A great article over at Lifehack.org, called “8 Ways To Be Ruthless With Your Time”, had some great tips on how to get more control over your time. I didn’t necessarily agree with all of them, but rather than comment on the post, I decided to take it up here.
Points of Agreement
There are some points I agree with on the article:
Say No. This has been the biggest help when it comes to managing my time. By cutting out the things that are not important, I leave more time for the things I want to do. By cutting back on extraneous outside commitments, I found time for writing more. By putting away certain hobbies I didn’t enjoy, I made more time for those I did.
Stop Hitting Snooze. This is a bad habit, and can lead to too much extra time snoozing. The quality of sleep you get during that 9 minutes between alarms isn’t good, anyway.
Put Big Tasks First. I agree with this in part; I try to tackle the big tasks first within context. Obviously, if the thing I consider the big task in my life conflicts with what my employer considers the big task, and I am at work, I should probably do what the employer wants. When I am paid to produce code, it isn’t good to be working on my novel.
Leave Early. This point makes use of the extra time before you get somewhere to do small tasks. I think it has an added benefit: if you arrive early, or leave with plenty of time, you avoid the self-inflicted stress of a last-minute rush.
Ignore Irrelevancies. Easier said than done, this consists of not letting yourself get distracted. I find that this does allow more time by cutting down on the unimportant; however, in some cases I have had to resort to technological means to limit distractions (turning off IM and email, installing software to keep me on track)
Plan Your Day. To me this is the most important way to control my time. If I know what is going to happen the next day, I am more prepared for it. A day with few tasks will mean a more relaxed pace; one with a lot means I need to move a little faster.
Points of Disagreement
Some of the points in the article I disagree with:
Stop Hitting Snooze. Yes, this appeared in the Agree section as well. But I think that my hitting snooze is simply because I don’t want to get out of bed for one of two reasons: it is too cold, or I am too tired. I set the thermostat to warm up the house so it isn’t cold, and make it a priority to get enough sleep, and this is more important than not hitting snooze.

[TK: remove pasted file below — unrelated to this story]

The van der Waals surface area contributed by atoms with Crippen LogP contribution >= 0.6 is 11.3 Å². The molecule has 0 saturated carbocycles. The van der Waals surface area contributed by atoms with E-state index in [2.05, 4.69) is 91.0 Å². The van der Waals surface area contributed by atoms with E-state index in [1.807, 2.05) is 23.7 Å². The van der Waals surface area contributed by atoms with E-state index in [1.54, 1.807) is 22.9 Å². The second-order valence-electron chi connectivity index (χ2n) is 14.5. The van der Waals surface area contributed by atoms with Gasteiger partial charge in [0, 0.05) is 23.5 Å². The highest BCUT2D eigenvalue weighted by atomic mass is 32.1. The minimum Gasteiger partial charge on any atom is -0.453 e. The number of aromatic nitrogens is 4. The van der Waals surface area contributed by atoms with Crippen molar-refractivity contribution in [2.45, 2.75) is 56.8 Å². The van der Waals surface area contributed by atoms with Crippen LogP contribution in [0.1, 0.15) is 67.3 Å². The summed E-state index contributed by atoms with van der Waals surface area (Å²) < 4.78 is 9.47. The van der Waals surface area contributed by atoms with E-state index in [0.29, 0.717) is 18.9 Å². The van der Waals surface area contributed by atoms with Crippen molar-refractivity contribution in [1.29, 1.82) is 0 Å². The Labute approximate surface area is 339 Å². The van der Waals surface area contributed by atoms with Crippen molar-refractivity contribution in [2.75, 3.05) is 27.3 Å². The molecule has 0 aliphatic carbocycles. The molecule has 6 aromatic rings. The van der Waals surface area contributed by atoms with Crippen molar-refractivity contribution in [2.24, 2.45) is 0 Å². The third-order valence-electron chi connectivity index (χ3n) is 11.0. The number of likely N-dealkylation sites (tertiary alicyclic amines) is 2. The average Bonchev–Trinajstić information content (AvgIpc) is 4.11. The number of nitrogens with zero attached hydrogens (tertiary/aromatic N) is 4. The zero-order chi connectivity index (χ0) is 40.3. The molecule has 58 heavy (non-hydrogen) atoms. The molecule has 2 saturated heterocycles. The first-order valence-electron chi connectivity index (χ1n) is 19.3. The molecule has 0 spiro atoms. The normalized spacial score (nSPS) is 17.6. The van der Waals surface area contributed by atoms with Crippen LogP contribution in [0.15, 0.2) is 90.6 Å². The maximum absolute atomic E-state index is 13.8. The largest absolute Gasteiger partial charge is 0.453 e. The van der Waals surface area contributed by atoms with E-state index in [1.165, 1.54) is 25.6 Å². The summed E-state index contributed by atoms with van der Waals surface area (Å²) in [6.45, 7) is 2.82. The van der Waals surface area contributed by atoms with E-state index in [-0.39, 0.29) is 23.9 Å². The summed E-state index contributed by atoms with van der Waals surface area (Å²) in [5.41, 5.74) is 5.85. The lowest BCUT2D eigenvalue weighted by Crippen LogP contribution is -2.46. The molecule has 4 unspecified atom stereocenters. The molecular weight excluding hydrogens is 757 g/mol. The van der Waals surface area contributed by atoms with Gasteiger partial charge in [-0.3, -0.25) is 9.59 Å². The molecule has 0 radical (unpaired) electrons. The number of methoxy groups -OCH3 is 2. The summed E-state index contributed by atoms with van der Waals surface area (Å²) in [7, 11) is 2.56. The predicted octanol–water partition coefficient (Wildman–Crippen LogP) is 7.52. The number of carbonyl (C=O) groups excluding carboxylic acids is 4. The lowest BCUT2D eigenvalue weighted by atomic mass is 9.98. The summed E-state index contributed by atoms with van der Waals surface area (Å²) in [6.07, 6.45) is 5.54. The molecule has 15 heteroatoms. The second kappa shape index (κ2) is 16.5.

Procrastinate. The article’s author stated that she procrastinates because some of her work gets cancelled after she has already done part of it. My answer to that is to make sure you bill hourly, rather than fixed price. It is good business not to start the work until it has been agreed upon (final product and specifications hashed out), but at that point, the more you get done, the more you can bill.
Put Big Tasks First. The part I disagree with on this is that if I have little tasks that can be knocked out quickly, it gives me a morale boost to see those done. I also find that getting several quick “wins” under my belt first thing in the morning allows me to keep up the momentum.
Stay Aware. I don’t think that being aware is a good method of managing time other than for realizing what is draining your time.
My Own Points
Manage Your Energy. Fueling your body with junk causes the finely tuned machine to not work at peak performance. This in turn leads to less efficiency in tasks, or possibly a total shutdown as you go to take a carb-induced nap. Feed your body nutrition, and you will have better control over time.
Trim Back. Lower your expectations of what you need to get done, so you have time for recreation. Recreation is time to re-create yourself. This also applies to the pace you may apply to your tasks at hand. Slow down and enjoy.
User A Timer. A timer can be used to stay on track and keep you moving forward when you might otherwise give into irrelevancies.
Resurface and Check Coordinates. From time to time, bring your head up from what you are doing, take a deep breath, and ask, “Am I still using my time in the best way?” This mini-check will allow you to see if you have gotten sidetracked and get you back on track.
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